Tuesday, 4 January 2011

Bad language and children

I heart swearing. Positively love it.

If used in the right fucking context, swearing can add great emphasis and colour to conversation.

I've heard the argument that it masks a poor vocabulary, and that it is vulgar and offensive. And although there is some swearing that I do find offensive, or perhaps more so, uninteresting, I don't agree with that as a blanket statement.

I swear well.

Well when you curse as much as I do, occasionally you are going to get it right.

However when my son was born, or not long after, I took a vow to curtail the colour in my language for fear of his first word being arsehole, or bollocks.

This was tough as previously I would swear in front of anyone, all the live long day. My mother, mother-in-law, the vicar, I'm struggling to think of who I wouldn't swear in the company of.

But I did really, really well. Switching off the swearing when my son was in earshot.

My philosophy has changed a bit of late, and here's why I know:

Me (ironing what looked like a barely used school tracksuit): “Son, do you even wear this tracksuit at school?”

Max, nonchalantly: “Only when it's pissing down dad.”


I didn't even bother asking where he had learnt that word, I knew.

More importantly though, my son seemed to understand that he'd used a 'naughty' word, but in my sole company it was no big deal. In fact when I asked him to repeat it, when I was regaling the story to family, he wouldn't.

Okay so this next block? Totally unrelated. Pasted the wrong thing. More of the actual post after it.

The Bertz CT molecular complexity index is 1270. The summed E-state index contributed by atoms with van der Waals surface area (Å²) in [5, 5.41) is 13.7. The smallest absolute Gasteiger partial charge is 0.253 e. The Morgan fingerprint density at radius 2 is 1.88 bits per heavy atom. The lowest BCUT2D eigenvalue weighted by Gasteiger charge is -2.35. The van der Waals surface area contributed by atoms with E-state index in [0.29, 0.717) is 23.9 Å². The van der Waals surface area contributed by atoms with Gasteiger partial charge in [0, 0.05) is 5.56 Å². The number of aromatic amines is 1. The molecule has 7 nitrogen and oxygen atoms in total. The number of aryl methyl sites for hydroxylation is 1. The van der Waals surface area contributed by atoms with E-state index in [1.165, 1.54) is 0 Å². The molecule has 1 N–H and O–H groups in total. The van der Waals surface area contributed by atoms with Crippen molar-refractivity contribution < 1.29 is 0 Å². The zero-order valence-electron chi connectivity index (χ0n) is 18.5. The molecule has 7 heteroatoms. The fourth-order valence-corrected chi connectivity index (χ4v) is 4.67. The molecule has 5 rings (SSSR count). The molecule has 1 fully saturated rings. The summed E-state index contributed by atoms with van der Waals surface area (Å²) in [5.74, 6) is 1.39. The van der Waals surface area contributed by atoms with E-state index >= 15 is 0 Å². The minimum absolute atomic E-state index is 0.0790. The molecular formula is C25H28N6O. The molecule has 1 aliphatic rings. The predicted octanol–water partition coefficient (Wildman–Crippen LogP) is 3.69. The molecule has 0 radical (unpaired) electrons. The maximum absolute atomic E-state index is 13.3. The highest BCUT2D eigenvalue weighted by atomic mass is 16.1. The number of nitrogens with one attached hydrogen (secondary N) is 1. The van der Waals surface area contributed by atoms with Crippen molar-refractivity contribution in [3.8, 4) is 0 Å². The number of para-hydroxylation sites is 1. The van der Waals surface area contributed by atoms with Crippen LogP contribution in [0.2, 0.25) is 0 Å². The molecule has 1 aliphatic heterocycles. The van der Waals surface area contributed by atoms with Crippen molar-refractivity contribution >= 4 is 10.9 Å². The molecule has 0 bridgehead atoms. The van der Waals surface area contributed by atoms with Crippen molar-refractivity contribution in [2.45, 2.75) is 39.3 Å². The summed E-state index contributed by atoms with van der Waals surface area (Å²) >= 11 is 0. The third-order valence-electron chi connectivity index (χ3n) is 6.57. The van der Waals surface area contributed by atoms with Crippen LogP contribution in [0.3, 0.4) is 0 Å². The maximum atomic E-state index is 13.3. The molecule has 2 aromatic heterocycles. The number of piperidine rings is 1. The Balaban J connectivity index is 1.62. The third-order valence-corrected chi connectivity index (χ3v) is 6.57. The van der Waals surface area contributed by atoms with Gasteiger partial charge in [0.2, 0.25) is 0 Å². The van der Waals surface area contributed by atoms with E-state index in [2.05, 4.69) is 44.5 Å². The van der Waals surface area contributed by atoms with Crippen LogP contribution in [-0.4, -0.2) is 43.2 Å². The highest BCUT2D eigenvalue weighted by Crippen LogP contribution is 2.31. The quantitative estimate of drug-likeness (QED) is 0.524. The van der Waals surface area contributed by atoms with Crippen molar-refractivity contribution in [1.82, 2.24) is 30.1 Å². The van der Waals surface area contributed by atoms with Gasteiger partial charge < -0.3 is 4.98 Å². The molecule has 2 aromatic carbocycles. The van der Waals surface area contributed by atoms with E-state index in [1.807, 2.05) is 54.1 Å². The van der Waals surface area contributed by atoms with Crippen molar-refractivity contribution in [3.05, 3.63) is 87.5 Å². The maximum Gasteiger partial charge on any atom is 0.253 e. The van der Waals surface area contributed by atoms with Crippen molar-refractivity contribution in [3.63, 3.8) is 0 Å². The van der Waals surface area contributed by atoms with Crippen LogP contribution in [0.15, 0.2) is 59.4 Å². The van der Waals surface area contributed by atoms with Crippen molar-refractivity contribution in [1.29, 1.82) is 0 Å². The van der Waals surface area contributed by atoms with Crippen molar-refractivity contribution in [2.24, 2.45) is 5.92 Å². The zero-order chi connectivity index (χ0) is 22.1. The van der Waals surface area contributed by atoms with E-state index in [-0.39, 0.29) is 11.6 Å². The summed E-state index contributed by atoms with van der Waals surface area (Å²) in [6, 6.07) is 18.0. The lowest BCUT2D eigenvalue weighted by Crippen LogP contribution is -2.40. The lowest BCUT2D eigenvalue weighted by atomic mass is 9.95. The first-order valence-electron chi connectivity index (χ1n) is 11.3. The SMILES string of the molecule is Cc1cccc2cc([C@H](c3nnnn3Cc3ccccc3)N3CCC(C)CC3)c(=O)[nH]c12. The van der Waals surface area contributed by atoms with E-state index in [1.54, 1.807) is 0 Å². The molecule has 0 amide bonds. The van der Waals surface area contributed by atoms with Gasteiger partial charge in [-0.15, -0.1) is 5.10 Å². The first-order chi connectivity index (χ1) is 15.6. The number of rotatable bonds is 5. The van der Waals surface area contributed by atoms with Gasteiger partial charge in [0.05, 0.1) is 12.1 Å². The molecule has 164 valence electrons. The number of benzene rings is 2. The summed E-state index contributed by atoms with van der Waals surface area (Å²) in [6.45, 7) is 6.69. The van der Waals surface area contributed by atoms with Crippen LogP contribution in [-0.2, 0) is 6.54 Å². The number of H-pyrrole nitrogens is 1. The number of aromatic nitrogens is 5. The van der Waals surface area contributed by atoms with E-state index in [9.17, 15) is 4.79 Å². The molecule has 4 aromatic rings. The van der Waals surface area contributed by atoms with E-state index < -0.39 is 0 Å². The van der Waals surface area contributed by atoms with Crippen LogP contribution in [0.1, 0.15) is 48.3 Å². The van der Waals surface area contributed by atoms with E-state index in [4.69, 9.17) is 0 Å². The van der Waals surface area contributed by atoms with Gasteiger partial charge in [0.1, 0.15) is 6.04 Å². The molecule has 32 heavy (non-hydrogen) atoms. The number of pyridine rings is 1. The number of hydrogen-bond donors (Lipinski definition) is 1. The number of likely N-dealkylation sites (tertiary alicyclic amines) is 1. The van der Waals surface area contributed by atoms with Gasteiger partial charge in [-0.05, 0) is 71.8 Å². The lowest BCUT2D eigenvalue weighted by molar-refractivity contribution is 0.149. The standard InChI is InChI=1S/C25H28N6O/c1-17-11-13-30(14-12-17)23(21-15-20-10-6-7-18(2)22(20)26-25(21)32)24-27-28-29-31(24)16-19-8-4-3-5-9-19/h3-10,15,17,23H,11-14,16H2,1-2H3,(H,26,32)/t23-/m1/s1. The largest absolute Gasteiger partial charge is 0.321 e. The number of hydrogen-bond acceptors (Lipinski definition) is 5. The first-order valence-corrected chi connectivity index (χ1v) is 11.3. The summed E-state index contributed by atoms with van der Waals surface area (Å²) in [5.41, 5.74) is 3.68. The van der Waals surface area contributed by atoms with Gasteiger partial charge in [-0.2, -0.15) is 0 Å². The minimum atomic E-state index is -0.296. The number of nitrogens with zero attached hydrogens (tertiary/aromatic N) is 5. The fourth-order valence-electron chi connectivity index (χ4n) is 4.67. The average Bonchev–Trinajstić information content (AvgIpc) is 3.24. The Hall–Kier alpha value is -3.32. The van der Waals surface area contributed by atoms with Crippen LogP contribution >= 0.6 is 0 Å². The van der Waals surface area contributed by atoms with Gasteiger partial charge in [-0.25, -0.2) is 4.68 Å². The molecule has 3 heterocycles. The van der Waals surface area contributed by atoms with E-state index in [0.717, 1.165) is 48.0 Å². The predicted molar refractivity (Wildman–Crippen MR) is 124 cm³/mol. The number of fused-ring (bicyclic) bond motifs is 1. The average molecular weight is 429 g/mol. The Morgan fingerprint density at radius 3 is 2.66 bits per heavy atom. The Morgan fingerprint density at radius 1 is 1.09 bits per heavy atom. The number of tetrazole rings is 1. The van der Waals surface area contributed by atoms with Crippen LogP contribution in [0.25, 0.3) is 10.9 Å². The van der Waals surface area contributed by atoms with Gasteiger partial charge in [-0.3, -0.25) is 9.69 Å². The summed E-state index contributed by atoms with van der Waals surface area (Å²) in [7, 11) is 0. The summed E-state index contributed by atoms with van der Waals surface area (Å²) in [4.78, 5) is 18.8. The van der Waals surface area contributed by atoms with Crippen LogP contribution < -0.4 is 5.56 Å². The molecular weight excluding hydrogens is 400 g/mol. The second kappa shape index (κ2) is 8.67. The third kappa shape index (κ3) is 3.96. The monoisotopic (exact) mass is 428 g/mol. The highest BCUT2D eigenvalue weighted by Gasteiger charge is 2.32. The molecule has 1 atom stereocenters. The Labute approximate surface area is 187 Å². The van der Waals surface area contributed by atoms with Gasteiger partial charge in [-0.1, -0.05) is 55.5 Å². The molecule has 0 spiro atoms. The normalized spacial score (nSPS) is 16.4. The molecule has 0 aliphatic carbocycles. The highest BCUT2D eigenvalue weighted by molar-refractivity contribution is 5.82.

And that's why I think it is good to swear in front of children, and then explain why people find it offensive, and in what type of situation it really isn't appropriate, like the classroom.

Letting him watch Family Guy with me over Christmas may have been a little too far though.

But again, this was a good opportunity to explain the gravitas of that type of swear word, and how in many, many different situations it is offensive, and that as a parent I wouldn't tolerate that 'strength' of swear word in conversation from my child, unless in exceptional circumstances I suppose.

I also side on the autocratic parenting side. There are occasions where simply telling a child they can't do something, that you do at will, sends a positive message.

Reminding my child who is boss, is not something I like to do with regularity, but it is definitely something I do when deemed necessary, and this could also be a chance to do that.

He has also come home from school and asked me what the words wanker and gay mean, so I guess by being the one who actually introduces him to vulgarity, then I am in control of the situation, rather than at the mercy of the foul mouthed herd of the playground.

But what about you lot? What do you think? Have you ever called your child a prick? Or took your darlings to task over their language?